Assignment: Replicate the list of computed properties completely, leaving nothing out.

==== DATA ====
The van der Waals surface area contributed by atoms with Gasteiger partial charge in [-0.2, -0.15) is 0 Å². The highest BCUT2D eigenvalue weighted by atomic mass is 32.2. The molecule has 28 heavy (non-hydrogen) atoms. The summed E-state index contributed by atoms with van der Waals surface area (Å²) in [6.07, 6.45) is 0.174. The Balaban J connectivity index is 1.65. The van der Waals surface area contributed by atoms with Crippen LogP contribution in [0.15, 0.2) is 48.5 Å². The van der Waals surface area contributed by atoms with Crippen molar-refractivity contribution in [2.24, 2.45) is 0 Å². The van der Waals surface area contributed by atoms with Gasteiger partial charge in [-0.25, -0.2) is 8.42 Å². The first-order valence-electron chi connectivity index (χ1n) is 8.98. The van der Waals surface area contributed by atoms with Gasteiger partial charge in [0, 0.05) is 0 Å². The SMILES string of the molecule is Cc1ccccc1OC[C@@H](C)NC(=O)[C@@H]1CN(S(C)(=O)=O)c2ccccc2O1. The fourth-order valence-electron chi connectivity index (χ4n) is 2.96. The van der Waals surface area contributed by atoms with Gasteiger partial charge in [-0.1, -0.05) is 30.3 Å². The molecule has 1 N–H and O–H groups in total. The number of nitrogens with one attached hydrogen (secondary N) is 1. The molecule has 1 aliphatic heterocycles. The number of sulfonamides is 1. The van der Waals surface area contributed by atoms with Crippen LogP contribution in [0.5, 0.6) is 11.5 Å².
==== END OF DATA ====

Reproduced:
The van der Waals surface area contributed by atoms with Gasteiger partial charge in [-0.2, -0.15) is 0 Å². The highest BCUT2D eigenvalue weighted by atomic mass is 32.2. The molecule has 28 heavy (non-hydrogen) atoms. The summed E-state index contributed by atoms with van der Waals surface area (Å²) in [6.07, 6.45) is 0.174. The Balaban J connectivity index is 1.65. The van der Waals surface area contributed by atoms with Crippen LogP contribution in [0.15, 0.2) is 48.5 Å². The van der Waals surface area contributed by atoms with Crippen molar-refractivity contribution in [2.24, 2.45) is 0 Å². The van der Waals surface area contributed by atoms with Gasteiger partial charge in [-0.25, -0.2) is 8.42 Å². The first-order valence-electron chi connectivity index (χ1n) is 8.98. The van der Waals surface area contributed by atoms with Gasteiger partial charge in [0, 0.05) is 0 Å². The SMILES string of the molecule is Cc1ccccc1OC[C@@H](C)NC(=O)[C@@H]1CN(S(C)(=O)=O)c2ccccc2O1. The fourth-order valence-electron chi connectivity index (χ4n) is 2.96. The van der Waals surface area contributed by atoms with Gasteiger partial charge in [-0.1, -0.05) is 30.3 Å². The molecule has 1 N–H and O–H groups in total. The number of nitrogens with one attached hydrogen (secondary N) is 1. The molecule has 1 aliphatic heterocycles. The number of sulfonamides is 1. The van der Waals surface area contributed by atoms with Crippen LogP contribution in [0.5, 0.6) is 11.5 Å².